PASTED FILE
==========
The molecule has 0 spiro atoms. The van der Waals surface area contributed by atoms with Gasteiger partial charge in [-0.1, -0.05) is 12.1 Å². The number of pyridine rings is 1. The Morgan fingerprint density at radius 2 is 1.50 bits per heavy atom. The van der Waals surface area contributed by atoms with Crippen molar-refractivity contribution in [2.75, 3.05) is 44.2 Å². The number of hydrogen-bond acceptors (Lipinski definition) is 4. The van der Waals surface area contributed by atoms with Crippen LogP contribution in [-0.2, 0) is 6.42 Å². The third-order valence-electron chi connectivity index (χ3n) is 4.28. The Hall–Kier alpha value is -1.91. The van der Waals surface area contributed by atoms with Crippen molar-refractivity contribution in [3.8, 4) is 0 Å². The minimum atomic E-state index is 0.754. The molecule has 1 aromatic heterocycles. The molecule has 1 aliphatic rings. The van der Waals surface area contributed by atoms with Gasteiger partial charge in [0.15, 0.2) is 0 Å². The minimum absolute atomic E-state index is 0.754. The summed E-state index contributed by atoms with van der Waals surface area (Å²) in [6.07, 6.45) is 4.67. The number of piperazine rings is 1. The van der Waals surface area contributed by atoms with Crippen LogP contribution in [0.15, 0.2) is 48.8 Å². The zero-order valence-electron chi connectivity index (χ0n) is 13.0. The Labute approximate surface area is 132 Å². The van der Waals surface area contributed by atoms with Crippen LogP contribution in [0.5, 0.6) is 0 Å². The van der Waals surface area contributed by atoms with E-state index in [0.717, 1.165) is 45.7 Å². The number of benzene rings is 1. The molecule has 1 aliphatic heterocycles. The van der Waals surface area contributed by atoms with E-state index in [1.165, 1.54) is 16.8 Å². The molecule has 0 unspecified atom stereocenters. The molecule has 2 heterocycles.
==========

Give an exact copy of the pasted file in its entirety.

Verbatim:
The molecule has 0 spiro atoms. The van der Waals surface area contributed by atoms with Gasteiger partial charge in [-0.1, -0.05) is 12.1 Å². The number of pyridine rings is 1. The Morgan fingerprint density at radius 2 is 1.50 bits per heavy atom. The van der Waals surface area contributed by atoms with Crippen molar-refractivity contribution in [2.75, 3.05) is 44.2 Å². The number of hydrogen-bond acceptors (Lipinski definition) is 4. The van der Waals surface area contributed by atoms with Crippen LogP contribution in [-0.2, 0) is 6.42 Å². The third-order valence-electron chi connectivity index (χ3n) is 4.28. The Hall–Kier alpha value is -1.91. The van der Waals surface area contributed by atoms with Crippen molar-refractivity contribution in [3.8, 4) is 0 Å². The minimum atomic E-state index is 0.754. The molecule has 1 aromatic heterocycles. The molecule has 1 aliphatic rings. The van der Waals surface area contributed by atoms with Gasteiger partial charge in [0.15, 0.2) is 0 Å². The minimum absolute atomic E-state index is 0.754. The summed E-state index contributed by atoms with van der Waals surface area (Å²) in [6.07, 6.45) is 4.67. The number of piperazine rings is 1. The van der Waals surface area contributed by atoms with Crippen LogP contribution in [0.15, 0.2) is 48.8 Å². The zero-order valence-electron chi connectivity index (χ0n) is 13.0. The Labute approximate surface area is 132 Å². The van der Waals surface area contributed by atoms with Crippen LogP contribution in [0.5, 0.6) is 0 Å². The van der Waals surface area contributed by atoms with E-state index in [0.717, 1.165) is 45.7 Å². The number of benzene rings is 1. The molecule has 1 aliphatic heterocycles. The van der Waals surface area contributed by atoms with E-state index in [1.165, 1.54) is 16.8 Å². The molecule has 0 unspecified atom stereocenters. The molecule has 2 heterocycles.